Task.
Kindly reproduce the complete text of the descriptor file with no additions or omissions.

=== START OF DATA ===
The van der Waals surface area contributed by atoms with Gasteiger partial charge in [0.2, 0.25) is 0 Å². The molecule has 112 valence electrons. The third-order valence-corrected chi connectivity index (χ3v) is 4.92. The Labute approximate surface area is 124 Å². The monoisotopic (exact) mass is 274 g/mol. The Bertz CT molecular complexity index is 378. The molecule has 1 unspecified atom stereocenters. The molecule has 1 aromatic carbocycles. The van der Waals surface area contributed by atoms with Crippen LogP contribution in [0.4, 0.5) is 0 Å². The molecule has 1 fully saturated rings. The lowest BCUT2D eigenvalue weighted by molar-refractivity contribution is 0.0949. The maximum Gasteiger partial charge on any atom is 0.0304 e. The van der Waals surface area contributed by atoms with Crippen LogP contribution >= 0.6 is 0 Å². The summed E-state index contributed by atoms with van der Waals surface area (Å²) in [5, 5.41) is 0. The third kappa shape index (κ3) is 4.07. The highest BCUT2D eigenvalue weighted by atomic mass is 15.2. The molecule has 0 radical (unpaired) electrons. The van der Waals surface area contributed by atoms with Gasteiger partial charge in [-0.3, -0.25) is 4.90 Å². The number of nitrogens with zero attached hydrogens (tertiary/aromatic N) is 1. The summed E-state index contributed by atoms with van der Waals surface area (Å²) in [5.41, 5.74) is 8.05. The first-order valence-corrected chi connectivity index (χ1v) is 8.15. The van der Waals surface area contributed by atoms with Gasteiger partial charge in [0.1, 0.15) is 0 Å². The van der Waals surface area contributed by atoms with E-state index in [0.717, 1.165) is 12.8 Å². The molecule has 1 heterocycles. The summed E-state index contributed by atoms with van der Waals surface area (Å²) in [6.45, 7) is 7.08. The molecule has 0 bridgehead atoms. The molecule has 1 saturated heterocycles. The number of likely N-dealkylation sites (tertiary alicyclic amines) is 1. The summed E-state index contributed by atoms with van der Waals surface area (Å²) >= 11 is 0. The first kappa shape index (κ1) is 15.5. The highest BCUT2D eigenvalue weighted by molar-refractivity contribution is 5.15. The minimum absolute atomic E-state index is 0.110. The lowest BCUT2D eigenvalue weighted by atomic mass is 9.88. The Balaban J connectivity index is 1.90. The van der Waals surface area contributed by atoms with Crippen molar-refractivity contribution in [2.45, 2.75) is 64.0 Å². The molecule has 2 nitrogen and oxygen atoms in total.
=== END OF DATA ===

The van der Waals surface area contributed by atoms with Gasteiger partial charge in [0.2, 0.25) is 0 Å². The molecule has 112 valence electrons. The third-order valence-corrected chi connectivity index (χ3v) is 4.92. The Labute approximate surface area is 124 Å². The monoisotopic (exact) mass is 274 g/mol. The Bertz CT molecular complexity index is 378. The molecule has 1 unspecified atom stereocenters. The molecule has 1 aromatic carbocycles. The van der Waals surface area contributed by atoms with Crippen LogP contribution in [0.4, 0.5) is 0 Å². The molecule has 1 fully saturated rings. The lowest BCUT2D eigenvalue weighted by molar-refractivity contribution is 0.0949. The maximum Gasteiger partial charge on any atom is 0.0304 e. The van der Waals surface area contributed by atoms with Crippen LogP contribution >= 0.6 is 0 Å². The summed E-state index contributed by atoms with van der Waals surface area (Å²) in [5, 5.41) is 0. The third kappa shape index (κ3) is 4.07. The highest BCUT2D eigenvalue weighted by atomic mass is 15.2. The molecule has 0 radical (unpaired) electrons. The van der Waals surface area contributed by atoms with Gasteiger partial charge in [-0.3, -0.25) is 4.90 Å². The number of nitrogens with zero attached hydrogens (tertiary/aromatic N) is 1. The summed E-state index contributed by atoms with van der Waals surface area (Å²) in [5.41, 5.74) is 8.05. The first-order valence-corrected chi connectivity index (χ1v) is 8.15. The van der Waals surface area contributed by atoms with Gasteiger partial charge in [0.1, 0.15) is 0 Å². The van der Waals surface area contributed by atoms with E-state index in [0.717, 1.165) is 12.8 Å². The molecule has 1 heterocycles. The summed E-state index contributed by atoms with van der Waals surface area (Å²) in [6.45, 7) is 7.08. The molecule has 0 bridgehead atoms. The molecule has 1 saturated heterocycles. The number of likely N-dealkylation sites (tertiary alicyclic amines) is 1. The summed E-state index contributed by atoms with van der Waals surface area (Å²) >= 11 is 0. The first kappa shape index (κ1) is 15.5. The highest BCUT2D eigenvalue weighted by molar-refractivity contribution is 5.15. The minimum absolute atomic E-state index is 0.110. The lowest BCUT2D eigenvalue weighted by atomic mass is 9.88. The Balaban J connectivity index is 1.90. The van der Waals surface area contributed by atoms with Crippen molar-refractivity contribution in [2.45, 2.75) is 64.0 Å². The molecule has 2 nitrogen and oxygen atoms in total.